1887 - 1948

"Racism is an ism to which everyone in the world today is exposed; for or against, we must take sides. And the history of the future will differ according to the decision which we make."

- Ruth Benedict

After completing her dissertation in 1923, Benedict began teaching at Columbia University where she met Margaret Mead, a Columbia student 15 years her junior. The two women fell in love and went on to profoundly influence each other’s work over the next 25 years. Benedict’s cross-cultural studies, observing Native American societies as well as people in Europe and Asia, asserted that society, not biology or nature, created the categories “normal” and “abnormal.” She believed that labeling a type of person “unnatural” – as medicine and society had labeled homosexuals – could lead to neurosis and even madness. Living at a time when there was no political movement to join, Benedict instead sought to change the intellectual climate of society by fighting anti-Semitism and, especially in the 1940s, racism. Her widely read tome Race: Science and Politics (1940) attacked time-honored, pseudoscientific notions of innate “racial characteristics,” including the linkage of race with IQ. Margaret Mead was with Benedict when she died of angina at the age of 61.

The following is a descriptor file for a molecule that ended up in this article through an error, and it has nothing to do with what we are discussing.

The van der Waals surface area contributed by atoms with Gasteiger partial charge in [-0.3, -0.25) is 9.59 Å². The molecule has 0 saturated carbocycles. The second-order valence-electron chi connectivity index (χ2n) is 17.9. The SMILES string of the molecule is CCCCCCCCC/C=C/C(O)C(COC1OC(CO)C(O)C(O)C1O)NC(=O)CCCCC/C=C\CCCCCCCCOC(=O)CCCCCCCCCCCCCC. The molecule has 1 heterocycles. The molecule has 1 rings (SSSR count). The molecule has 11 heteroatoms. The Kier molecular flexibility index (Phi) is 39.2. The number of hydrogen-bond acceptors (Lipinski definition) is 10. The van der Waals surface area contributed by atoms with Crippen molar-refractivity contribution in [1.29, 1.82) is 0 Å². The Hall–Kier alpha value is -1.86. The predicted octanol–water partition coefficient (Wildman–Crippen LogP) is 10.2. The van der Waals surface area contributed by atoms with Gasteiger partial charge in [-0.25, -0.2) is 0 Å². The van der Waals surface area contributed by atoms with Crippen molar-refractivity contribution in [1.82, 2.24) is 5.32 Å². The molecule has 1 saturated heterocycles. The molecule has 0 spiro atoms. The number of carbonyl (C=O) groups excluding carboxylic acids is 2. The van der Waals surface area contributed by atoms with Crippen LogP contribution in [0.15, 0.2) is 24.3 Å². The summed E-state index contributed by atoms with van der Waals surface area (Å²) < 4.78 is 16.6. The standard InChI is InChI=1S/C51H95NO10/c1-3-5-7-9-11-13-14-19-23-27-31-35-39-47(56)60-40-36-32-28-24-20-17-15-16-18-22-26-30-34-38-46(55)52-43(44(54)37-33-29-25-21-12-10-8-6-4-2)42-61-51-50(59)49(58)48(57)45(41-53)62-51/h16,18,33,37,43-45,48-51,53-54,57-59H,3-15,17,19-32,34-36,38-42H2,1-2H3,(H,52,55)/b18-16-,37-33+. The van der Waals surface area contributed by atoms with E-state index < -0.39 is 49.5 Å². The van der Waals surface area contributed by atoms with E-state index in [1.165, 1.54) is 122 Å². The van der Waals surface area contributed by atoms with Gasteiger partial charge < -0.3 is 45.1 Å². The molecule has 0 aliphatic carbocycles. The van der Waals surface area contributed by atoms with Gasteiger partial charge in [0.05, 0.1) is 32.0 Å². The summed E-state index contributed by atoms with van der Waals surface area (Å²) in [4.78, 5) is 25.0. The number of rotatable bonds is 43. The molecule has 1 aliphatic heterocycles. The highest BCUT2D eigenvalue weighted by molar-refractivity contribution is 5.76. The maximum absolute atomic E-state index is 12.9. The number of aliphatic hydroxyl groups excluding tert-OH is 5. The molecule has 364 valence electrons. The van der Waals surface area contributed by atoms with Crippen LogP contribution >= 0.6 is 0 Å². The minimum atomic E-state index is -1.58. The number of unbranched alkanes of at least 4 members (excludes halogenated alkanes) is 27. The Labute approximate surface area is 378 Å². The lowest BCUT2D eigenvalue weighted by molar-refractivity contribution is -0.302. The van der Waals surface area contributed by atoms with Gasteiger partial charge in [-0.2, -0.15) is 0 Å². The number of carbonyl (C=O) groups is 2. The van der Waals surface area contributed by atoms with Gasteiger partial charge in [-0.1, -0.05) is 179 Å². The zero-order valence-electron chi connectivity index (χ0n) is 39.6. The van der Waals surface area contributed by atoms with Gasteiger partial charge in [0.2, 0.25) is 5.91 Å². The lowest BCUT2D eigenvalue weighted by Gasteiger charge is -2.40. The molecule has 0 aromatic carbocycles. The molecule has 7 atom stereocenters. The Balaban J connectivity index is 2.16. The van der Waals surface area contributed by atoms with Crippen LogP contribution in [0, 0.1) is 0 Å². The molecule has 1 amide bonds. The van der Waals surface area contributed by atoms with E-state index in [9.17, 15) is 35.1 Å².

Gender Female

Sexual Orientation Lesbian

Gender Identity Cisgender

Ethnicity Caucasian/White

Nations Affiliated United States

Era/Epoch First-wave Feminism (1848-1930)

Field(s) of Contribution





Social Justice

Commemorations & Honors

Benedict College in Stony Brook University Named After Benedict

American Academy of Arts and Sciences Fellow (1947)

Great Americans Series US Postage Stamp Released in Benedict's Honor (1995)

Posthumous National Women's Hall of Fame Inductee (2005)



Original Biography Author
Victor Salvo
Biography Edited By
Owen Keehnen
Resources Coordination
Carrie Maxwell